Last year I made some bookish resolutions . . . and didn’t do great with them. This year I again made some bookish resolutions, but I tried to be smarter about it this time around. The big thing I did was go into my calendar and set reminders every month or so to tackle a particular resolution. Alright, so let’s take a look how that worked out. My original language is in italics.
2019 Bookish Resolutions
- Read a work of Slavic or Slavic-inspired fiction
Check! I already read Vita Nostra by Sergey and Marina Dyachenko.
- Read a book on Burma/SE Asia
I have China’s Asian Dream: Empire Building along the New Silk Road by Tom Miller penciled in for this month.
Check! I did read China’s Asian Dream. Funnily enough, I’ve read two books focused on China so far this year, as I also read The Shadow War by Jim Sciutto the other month.
- Read a book on writing
I already own a few, but I’m thinking I will read How to Write a Lot: A Practical Guide to Productive Academic Writing by Paul J. Silvia in July.
Check! I read the Silvia book last month. A little too narrowly focused on Silvia’s field (psychology) to be super useful, even though I am an academic.
- Take time each weekend to read for pleasure
I’m already not doing great on this one, but after a very productive February I hope to be able to take a little more time for myself going forward.
Check? Maybe? I haven’t been tracking this. But I am on pace to read roughly 83 books this year, after reading just 62 books last year.
- Read a book on faith/religion
I am reading Catholic Social Thought: Encyclicals and Documents from Pope Leo XIII to Pope Francis now. It’s going to take me some time to finish.
In progress. I still have plenty to go, but I picked it back up after a long hiatus.
- Read a biography of John Tyler
I’ve picked the bio (not many choices!)—John Tyler: The American Presidents Series: The 10th President, 1841-1845 by Gary May—and I’m planning to read it in May.
Check! John Tyler’s importance as a president is underrated (not to be confused with his ranking as a president), and the May book is excellent, especially for putting Tyler’s presidency in context.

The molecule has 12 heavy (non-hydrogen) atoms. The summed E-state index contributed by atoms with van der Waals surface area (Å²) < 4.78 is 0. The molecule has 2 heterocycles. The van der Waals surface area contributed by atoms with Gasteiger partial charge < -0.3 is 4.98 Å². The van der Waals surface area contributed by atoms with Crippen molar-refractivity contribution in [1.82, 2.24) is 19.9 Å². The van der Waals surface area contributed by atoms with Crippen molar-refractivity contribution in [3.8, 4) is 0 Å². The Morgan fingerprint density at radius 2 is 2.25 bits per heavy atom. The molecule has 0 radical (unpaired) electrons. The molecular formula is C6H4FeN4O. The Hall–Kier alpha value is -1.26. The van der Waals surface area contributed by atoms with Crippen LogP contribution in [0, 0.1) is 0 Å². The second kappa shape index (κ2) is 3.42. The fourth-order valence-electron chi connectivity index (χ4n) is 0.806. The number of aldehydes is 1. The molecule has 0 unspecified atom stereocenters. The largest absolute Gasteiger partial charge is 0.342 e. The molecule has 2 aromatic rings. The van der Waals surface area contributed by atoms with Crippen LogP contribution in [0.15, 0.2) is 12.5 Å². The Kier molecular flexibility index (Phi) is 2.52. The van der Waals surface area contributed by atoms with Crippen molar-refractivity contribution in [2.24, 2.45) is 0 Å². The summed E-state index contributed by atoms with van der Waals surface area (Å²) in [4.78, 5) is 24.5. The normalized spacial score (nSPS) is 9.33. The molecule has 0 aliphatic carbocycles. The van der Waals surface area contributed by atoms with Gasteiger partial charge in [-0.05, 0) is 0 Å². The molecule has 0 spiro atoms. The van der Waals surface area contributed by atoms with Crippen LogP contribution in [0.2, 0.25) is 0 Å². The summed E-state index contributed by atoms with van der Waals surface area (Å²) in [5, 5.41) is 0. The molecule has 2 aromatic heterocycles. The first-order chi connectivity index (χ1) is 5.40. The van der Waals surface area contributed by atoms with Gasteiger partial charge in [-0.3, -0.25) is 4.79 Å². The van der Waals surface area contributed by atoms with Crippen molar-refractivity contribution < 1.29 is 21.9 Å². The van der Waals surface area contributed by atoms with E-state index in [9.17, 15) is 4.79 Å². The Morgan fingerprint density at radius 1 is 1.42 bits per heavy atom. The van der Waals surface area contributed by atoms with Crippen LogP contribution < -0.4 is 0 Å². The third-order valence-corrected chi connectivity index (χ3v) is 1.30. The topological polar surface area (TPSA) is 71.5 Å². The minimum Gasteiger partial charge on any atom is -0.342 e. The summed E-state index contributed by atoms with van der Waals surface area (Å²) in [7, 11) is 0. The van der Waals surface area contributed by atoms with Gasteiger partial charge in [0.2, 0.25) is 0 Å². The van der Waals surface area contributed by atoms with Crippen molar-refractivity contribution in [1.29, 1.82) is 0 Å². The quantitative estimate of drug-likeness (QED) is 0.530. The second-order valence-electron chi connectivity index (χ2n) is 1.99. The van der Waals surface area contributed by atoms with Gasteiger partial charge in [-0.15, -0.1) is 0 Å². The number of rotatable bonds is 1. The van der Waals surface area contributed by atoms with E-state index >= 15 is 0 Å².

- Start a reread of The Wheel of Time
I am finally reading the Companion now. I will start my reread at some point after I finish that. I will need to pause to read Warrior of the Altaii, Jordan first book, to be published this year for the first time.
Not yet. I have two self-imposed obstacles. One is my read of the Companion, which is still in progress. The other is that I wanted to read another epic fantasy series as a palate cleanser. I picked The Faithful and the Fallen by John Gwynne. The good/bad news is that I’m very much enjoying it, and I have one more book left before I start my reread.
- Read one classical work
I don’t have a book picked out or a timeframe, but I am going to go with something I already own. Maybe I will finally get to The Odyssey or reread Ivanhoe. Note that I divided up “classical” works (pre-19th Century) and 19th Century works this year.
Not yet. I’m leaning toward reading Odyssey after reading Once Upon a River, which is influenced by The Odyssey. I have a calendar reminder set for October.
- Read one 19th Century book
Again, I don’t have a book picked out or a timeframe, but I have a lot of options.
Not yet. I have a calendar reminder set for November.
- Read one business book per semester (spring, summer, fall)
Spring – A Very Public Offering: The Story of theglobe.com and the First Internet Revolution by Stephan Paternot (I’ve already finished this one).
Summer – VC: An American History by Tom Nicholas.